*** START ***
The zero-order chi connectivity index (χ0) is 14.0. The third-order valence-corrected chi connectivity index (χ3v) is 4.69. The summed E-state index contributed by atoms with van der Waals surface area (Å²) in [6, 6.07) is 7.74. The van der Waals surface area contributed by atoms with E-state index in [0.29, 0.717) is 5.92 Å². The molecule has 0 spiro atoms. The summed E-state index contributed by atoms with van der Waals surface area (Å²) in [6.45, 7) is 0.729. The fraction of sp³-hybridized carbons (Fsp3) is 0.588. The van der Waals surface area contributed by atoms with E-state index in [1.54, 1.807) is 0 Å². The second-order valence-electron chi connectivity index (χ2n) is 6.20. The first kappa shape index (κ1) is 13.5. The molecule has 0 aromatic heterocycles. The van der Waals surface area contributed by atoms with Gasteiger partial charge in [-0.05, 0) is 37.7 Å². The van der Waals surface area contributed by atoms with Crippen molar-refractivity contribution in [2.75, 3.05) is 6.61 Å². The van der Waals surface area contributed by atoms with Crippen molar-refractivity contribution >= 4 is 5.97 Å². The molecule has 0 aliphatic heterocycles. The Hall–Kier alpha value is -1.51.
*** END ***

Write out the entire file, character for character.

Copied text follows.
The zero-order chi connectivity index (χ0) is 14.0. The third-order valence-corrected chi connectivity index (χ3v) is 4.69. The summed E-state index contributed by atoms with van der Waals surface area (Å²) in [6, 6.07) is 7.74. The van der Waals surface area contributed by atoms with E-state index in [0.29, 0.717) is 5.92 Å². The molecule has 0 spiro atoms. The summed E-state index contributed by atoms with van der Waals surface area (Å²) in [6.45, 7) is 0.729. The fraction of sp³-hybridized carbons (Fsp3) is 0.588. The van der Waals surface area contributed by atoms with E-state index in [1.54, 1.807) is 0 Å². The second-order valence-electron chi connectivity index (χ2n) is 6.20. The first kappa shape index (κ1) is 13.5. The molecule has 0 aromatic heterocycles. The van der Waals surface area contributed by atoms with Gasteiger partial charge in [-0.05, 0) is 37.7 Å². The van der Waals surface area contributed by atoms with Crippen molar-refractivity contribution in [2.75, 3.05) is 6.61 Å². The van der Waals surface area contributed by atoms with Crippen molar-refractivity contribution >= 4 is 5.97 Å². The molecule has 0 aliphatic heterocycles. The Hall–Kier alpha value is -1.51.